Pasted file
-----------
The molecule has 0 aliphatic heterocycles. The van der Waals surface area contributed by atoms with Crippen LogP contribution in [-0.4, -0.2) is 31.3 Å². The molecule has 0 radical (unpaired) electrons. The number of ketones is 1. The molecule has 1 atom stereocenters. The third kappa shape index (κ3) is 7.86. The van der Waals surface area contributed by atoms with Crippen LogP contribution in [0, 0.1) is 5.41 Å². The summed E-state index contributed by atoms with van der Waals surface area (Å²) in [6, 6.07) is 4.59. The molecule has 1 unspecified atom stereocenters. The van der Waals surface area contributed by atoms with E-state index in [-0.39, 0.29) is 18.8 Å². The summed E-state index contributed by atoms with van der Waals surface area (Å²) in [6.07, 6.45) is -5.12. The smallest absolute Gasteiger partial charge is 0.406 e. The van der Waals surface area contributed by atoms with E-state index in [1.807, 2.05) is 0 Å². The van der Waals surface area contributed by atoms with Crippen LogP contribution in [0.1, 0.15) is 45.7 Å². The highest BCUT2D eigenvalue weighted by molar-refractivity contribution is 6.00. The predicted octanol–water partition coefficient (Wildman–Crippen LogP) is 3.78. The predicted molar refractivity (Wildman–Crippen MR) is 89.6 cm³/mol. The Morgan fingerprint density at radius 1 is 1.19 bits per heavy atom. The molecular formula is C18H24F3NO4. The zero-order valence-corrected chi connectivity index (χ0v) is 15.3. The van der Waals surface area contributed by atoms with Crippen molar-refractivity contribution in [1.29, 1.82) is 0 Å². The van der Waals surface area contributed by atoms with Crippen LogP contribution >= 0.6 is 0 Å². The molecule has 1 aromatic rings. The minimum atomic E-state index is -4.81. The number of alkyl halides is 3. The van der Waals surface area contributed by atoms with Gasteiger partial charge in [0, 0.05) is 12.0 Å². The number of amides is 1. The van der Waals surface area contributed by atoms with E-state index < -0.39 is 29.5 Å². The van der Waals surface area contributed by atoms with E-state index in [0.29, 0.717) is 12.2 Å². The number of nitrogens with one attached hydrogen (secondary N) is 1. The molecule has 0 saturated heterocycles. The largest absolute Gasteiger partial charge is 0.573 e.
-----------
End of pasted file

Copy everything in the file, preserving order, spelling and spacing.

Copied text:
The molecule has 0 aliphatic heterocycles. The van der Waals surface area contributed by atoms with Crippen LogP contribution in [-0.4, -0.2) is 31.3 Å². The molecule has 0 radical (unpaired) electrons. The number of ketones is 1. The molecule has 1 atom stereocenters. The third kappa shape index (κ3) is 7.86. The van der Waals surface area contributed by atoms with Crippen LogP contribution in [0, 0.1) is 5.41 Å². The summed E-state index contributed by atoms with van der Waals surface area (Å²) in [6, 6.07) is 4.59. The molecule has 1 unspecified atom stereocenters. The van der Waals surface area contributed by atoms with E-state index in [-0.39, 0.29) is 18.8 Å². The summed E-state index contributed by atoms with van der Waals surface area (Å²) in [6.07, 6.45) is -5.12. The smallest absolute Gasteiger partial charge is 0.406 e. The van der Waals surface area contributed by atoms with E-state index in [1.807, 2.05) is 0 Å². The van der Waals surface area contributed by atoms with Crippen LogP contribution in [0.1, 0.15) is 45.7 Å². The highest BCUT2D eigenvalue weighted by molar-refractivity contribution is 6.00. The predicted octanol–water partition coefficient (Wildman–Crippen LogP) is 3.78. The predicted molar refractivity (Wildman–Crippen MR) is 89.6 cm³/mol. The Morgan fingerprint density at radius 1 is 1.19 bits per heavy atom. The molecular formula is C18H24F3NO4. The zero-order valence-corrected chi connectivity index (χ0v) is 15.3. The van der Waals surface area contributed by atoms with Crippen molar-refractivity contribution in [1.29, 1.82) is 0 Å². The van der Waals surface area contributed by atoms with Crippen LogP contribution >= 0.6 is 0 Å². The molecule has 1 aromatic rings. The minimum atomic E-state index is -4.81. The number of alkyl halides is 3. The van der Waals surface area contributed by atoms with Gasteiger partial charge in [0, 0.05) is 12.0 Å². The number of amides is 1. The van der Waals surface area contributed by atoms with E-state index < -0.39 is 29.5 Å². The van der Waals surface area contributed by atoms with E-state index in [0.29, 0.717) is 12.2 Å². The number of nitrogens with one attached hydrogen (secondary N) is 1. The molecule has 0 saturated heterocycles. The largest absolute Gasteiger partial charge is 0.573 e.